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Guides Victoria mentor breakfast, Hilton on the Park, Melbourne, 15 May 1998: address.

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Media Release


Guides Victoria Mentor Breakfast



Address by the Hon Judi Moylan MP

Minister for the Status of Women


Hilton on the Park, Melbourne


Embargoed until 7.00 am, 15 May 1998



Well, the Budget speech has been delivered, the papers handed out. The media has had its say. As always, there are questions about the Budget -and I welcome this opportunity for us to discuss the impact of the Budget on Australian women, and I thank the National Council of Women for this opportunity.


The Howard Government has a strong commitment to women, which emanates from the highest level. The Prime Minister tells the story of the three women who have been the greatest influence in his life: his mother, his wife, and his daughter. He makes the point that in many ways, they’re very different -- for they were born at different times, in different circumstances and with different aspirations.


I know that the Prime Minister very much appreciates that like the women of his own family, Australian women are not a homogenous group -- and indeed their circumstances may vary a great deal as they go through life. I know that’s been the case for me!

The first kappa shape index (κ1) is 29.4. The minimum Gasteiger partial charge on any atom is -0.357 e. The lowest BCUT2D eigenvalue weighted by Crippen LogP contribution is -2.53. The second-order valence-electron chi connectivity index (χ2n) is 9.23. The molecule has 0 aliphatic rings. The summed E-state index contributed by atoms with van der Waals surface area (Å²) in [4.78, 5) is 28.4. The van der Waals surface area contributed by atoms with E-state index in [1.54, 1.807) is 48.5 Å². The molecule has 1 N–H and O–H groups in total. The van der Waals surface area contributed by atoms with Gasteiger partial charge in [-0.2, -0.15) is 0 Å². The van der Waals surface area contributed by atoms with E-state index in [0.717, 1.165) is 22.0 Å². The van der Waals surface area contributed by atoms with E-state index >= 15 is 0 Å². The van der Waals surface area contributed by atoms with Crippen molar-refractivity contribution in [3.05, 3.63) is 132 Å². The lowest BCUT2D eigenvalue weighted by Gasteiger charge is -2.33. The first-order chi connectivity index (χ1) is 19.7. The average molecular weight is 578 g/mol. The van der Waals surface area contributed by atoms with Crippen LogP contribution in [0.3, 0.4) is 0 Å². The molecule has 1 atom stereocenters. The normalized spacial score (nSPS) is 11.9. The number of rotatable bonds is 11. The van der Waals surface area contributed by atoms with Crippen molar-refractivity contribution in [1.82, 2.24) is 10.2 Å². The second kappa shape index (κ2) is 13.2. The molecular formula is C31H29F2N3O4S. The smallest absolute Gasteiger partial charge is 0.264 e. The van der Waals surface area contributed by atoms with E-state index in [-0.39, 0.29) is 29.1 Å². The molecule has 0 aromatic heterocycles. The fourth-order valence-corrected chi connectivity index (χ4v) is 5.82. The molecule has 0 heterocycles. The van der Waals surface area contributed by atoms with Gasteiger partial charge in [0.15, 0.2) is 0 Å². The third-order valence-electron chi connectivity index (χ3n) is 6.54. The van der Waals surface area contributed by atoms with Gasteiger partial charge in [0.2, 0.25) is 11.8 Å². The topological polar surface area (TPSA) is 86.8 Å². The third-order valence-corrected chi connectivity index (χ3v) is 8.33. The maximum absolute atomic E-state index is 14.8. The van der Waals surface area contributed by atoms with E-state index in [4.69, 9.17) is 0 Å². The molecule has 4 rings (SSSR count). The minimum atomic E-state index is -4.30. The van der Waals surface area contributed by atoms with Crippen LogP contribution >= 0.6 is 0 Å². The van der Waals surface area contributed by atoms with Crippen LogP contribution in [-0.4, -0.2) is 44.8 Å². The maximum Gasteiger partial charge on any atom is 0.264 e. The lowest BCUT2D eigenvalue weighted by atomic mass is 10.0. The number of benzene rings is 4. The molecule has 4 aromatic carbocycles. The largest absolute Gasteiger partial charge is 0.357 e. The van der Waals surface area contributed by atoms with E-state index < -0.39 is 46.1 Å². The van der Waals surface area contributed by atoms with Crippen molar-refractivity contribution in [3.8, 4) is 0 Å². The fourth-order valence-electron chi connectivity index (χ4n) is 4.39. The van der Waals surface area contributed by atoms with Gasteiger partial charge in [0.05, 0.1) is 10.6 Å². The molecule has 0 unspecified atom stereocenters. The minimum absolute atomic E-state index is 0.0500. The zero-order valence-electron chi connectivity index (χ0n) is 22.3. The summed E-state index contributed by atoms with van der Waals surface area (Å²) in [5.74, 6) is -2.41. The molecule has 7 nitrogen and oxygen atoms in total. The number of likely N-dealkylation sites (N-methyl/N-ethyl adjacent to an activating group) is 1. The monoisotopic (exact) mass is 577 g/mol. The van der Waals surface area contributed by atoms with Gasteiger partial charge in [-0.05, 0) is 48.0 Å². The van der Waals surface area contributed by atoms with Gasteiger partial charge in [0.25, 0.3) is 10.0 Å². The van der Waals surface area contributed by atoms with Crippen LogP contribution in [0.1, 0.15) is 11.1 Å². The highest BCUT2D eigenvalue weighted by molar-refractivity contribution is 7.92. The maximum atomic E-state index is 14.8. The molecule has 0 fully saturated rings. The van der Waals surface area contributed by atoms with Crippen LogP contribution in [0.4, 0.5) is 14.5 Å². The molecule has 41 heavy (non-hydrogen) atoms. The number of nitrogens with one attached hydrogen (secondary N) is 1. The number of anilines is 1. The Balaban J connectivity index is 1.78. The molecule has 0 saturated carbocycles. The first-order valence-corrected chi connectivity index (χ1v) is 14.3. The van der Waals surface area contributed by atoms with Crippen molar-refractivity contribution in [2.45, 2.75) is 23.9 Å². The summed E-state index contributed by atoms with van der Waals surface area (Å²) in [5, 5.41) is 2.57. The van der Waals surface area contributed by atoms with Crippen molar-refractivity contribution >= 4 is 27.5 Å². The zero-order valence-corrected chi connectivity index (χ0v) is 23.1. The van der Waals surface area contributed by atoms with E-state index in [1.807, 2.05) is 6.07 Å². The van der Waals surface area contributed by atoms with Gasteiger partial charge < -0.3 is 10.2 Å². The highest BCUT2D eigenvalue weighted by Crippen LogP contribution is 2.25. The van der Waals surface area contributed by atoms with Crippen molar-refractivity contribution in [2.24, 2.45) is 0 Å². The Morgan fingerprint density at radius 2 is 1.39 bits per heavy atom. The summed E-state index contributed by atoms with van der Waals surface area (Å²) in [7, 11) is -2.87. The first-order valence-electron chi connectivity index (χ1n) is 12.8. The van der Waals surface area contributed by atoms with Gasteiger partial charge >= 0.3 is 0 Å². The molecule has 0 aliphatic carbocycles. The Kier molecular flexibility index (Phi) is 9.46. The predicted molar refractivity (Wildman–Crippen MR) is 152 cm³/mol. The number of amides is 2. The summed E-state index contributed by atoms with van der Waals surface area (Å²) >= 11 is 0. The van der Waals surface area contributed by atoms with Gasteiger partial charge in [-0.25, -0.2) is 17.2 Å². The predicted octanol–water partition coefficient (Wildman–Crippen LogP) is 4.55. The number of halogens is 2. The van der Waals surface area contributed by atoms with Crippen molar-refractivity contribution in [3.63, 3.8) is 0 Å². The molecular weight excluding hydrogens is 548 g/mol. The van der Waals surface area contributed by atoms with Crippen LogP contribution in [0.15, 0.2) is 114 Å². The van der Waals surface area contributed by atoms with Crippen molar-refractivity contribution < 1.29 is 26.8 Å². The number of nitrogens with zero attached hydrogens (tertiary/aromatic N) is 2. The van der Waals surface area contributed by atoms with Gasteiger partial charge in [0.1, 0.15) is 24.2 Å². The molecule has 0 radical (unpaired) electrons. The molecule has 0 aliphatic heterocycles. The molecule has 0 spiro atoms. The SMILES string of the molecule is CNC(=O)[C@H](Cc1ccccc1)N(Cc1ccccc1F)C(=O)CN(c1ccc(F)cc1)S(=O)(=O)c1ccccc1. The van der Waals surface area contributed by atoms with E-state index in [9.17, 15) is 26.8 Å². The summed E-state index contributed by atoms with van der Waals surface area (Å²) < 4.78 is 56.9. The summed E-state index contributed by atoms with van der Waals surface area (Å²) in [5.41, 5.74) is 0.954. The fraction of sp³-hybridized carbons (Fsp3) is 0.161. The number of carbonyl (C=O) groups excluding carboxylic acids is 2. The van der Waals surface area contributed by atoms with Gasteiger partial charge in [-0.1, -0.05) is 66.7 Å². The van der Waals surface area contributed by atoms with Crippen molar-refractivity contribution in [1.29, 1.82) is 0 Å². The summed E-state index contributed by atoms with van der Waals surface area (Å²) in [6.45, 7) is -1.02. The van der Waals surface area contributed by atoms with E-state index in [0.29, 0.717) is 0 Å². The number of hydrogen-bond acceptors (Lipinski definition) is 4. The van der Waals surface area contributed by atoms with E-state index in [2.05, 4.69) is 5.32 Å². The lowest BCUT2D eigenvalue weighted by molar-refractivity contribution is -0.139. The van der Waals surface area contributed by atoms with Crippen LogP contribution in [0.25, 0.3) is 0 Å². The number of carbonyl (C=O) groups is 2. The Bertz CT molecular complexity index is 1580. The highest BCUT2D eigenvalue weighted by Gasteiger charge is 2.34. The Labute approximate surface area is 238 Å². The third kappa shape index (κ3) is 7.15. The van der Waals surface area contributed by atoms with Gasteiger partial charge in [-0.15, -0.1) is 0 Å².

The challenge to government is to provide practical policies that cater for this difference. Inevitably, the best policy alternatives are those emphasising choice for women.


Whatever policies are implemented for women, they will rely on a sound economic base -- as we can see with some of our northern neighbours, if economies are not healthy, governments cannot deliver adequate social policies.


An underlying budget surplus of $2.7 billion brings the Commonwealth back into the black for the first time in almost a decade. In achieving this, the Howard Government has delivered on its election promise to return to surplus in the first parliamentary term.


The Government’s improvement of the economy has resulted in:


* the lowest inflation rates since the early 1960s;

* the lowest bank mortgage rates since 1970;

* the lowest unemployment since 1990 -- and 280,000 new jobs since March 1996;

* lower small business overdraft rates;

* a strong economy better able to withstand the financial instability in Asia.